Album opener “Theme for Kris'' begins with a shimmering, alien tone, mimicking a disembodied, metallic choralsong that creeps and snakes about an unsettling frequency range. Ghosts aboard a deserted space station. The hissing, technological dystopia of subsequent track “Solaris'' sends evaporating torrents of steam through bulging, clanging, echoing chords, while later on the record, “In Love With A Ghost” revisits these same passages of seething doom, but now refocused into billowing, droning clouds of noise.

        Determined that his score should retain the eerie, dreamlike mood of the film and authenticity to its era and origin, Kevin mined his analogue lab for suitable instruments and recording equipment, favouring antiquated, hands-on hardware over computer-based production techniques. With Voorhuit’s help, he acquired an original Pulsar 23 drum machine, created by cult Russian synth builders SOMA Laboratory. Appropriately, much of his rescore is centred around its spectral, strung-out sounds.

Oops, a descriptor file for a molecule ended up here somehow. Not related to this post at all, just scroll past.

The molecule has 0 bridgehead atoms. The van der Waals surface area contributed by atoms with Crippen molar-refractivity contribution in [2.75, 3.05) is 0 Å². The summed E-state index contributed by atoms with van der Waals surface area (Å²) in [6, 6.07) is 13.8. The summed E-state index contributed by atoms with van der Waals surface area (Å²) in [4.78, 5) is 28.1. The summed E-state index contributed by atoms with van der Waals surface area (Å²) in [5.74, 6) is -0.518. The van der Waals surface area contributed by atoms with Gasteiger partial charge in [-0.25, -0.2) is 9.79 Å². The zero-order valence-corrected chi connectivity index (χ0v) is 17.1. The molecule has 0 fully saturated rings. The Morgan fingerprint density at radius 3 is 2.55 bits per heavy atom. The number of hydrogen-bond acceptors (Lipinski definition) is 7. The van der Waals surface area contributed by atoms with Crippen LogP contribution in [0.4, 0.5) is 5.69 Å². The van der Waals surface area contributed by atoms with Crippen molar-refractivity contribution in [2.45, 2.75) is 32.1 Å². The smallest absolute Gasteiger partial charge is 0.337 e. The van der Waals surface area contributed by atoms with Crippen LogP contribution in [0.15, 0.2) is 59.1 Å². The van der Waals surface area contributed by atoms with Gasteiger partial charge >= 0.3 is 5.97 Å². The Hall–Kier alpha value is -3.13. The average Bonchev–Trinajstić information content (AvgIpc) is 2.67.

The project represents many firsts for Kevin: his first commissioned soundtrack; his first composition to picture; his first work in his new Belgian home after a move from Berlin; his first live performance to film screening. On completion, he performed Return to Solaris to picture over sold out two nights in October 2020, in the beautiful Voorhuit concert theatre of Gent, Belgium. And, with huge personal significance, this was his first public performance of the Covid era. He performed to a socially distanced crowd, many of whom unaware of his existing profile, “which made the rapturous reception and incredible feedback to the performance all the more memorable,” he writes.